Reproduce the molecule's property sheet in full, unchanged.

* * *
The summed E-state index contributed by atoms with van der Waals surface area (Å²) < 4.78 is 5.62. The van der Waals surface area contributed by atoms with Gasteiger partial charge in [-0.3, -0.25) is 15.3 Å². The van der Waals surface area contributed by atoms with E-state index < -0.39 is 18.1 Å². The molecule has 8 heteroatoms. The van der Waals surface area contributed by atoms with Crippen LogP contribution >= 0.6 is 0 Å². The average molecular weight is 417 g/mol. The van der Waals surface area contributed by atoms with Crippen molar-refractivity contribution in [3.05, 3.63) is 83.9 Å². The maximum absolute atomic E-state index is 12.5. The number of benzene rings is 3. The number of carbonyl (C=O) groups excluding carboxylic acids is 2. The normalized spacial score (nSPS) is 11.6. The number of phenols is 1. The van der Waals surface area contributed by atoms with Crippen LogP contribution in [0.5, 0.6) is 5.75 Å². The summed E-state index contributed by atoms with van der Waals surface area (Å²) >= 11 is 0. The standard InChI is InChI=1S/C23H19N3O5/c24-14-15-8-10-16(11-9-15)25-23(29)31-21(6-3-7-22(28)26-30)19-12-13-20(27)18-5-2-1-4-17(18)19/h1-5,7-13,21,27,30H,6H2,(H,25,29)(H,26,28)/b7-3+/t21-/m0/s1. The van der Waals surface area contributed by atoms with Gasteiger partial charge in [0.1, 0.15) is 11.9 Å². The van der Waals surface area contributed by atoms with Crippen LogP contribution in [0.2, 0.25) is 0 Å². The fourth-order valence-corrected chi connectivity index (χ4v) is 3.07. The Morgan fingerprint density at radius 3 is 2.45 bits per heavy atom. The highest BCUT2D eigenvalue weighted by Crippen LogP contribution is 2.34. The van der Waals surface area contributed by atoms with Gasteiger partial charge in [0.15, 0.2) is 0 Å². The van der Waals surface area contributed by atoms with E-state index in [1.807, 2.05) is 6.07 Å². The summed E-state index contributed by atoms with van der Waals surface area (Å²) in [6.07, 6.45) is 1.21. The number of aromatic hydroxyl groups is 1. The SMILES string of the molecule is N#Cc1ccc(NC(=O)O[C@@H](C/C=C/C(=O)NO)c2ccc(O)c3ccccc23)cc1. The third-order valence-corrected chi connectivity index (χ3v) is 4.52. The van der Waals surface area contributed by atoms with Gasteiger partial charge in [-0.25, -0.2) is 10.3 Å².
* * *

The summed E-state index contributed by atoms with van der Waals surface area (Å²) < 4.78 is 5.62. The van der Waals surface area contributed by atoms with Gasteiger partial charge in [-0.3, -0.25) is 15.3 Å². The van der Waals surface area contributed by atoms with E-state index < -0.39 is 18.1 Å². The molecule has 8 heteroatoms. The van der Waals surface area contributed by atoms with Crippen LogP contribution >= 0.6 is 0 Å². The average molecular weight is 417 g/mol. The van der Waals surface area contributed by atoms with Crippen molar-refractivity contribution in [3.05, 3.63) is 83.9 Å². The maximum absolute atomic E-state index is 12.5. The number of benzene rings is 3. The number of carbonyl (C=O) groups excluding carboxylic acids is 2. The normalized spacial score (nSPS) is 11.6. The number of phenols is 1. The van der Waals surface area contributed by atoms with Crippen LogP contribution in [0.5, 0.6) is 5.75 Å². The summed E-state index contributed by atoms with van der Waals surface area (Å²) >= 11 is 0. The standard InChI is InChI=1S/C23H19N3O5/c24-14-15-8-10-16(11-9-15)25-23(29)31-21(6-3-7-22(28)26-30)19-12-13-20(27)18-5-2-1-4-17(18)19/h1-5,7-13,21,27,30H,6H2,(H,25,29)(H,26,28)/b7-3+/t21-/m0/s1. The van der Waals surface area contributed by atoms with Gasteiger partial charge in [0.1, 0.15) is 11.9 Å². The van der Waals surface area contributed by atoms with Crippen LogP contribution in [0.2, 0.25) is 0 Å². The fourth-order valence-corrected chi connectivity index (χ4v) is 3.07. The Morgan fingerprint density at radius 3 is 2.45 bits per heavy atom. The highest BCUT2D eigenvalue weighted by Crippen LogP contribution is 2.34. The van der Waals surface area contributed by atoms with Gasteiger partial charge in [0.15, 0.2) is 0 Å². The van der Waals surface area contributed by atoms with E-state index in [1.807, 2.05) is 6.07 Å². The summed E-state index contributed by atoms with van der Waals surface area (Å²) in [6.07, 6.45) is 1.21. The number of aromatic hydroxyl groups is 1. The SMILES string of the molecule is N#Cc1ccc(NC(=O)O[C@@H](C/C=C/C(=O)NO)c2ccc(O)c3ccccc23)cc1. The third-order valence-corrected chi connectivity index (χ3v) is 4.52. The van der Waals surface area contributed by atoms with Gasteiger partial charge in [-0.25, -0.2) is 10.3 Å².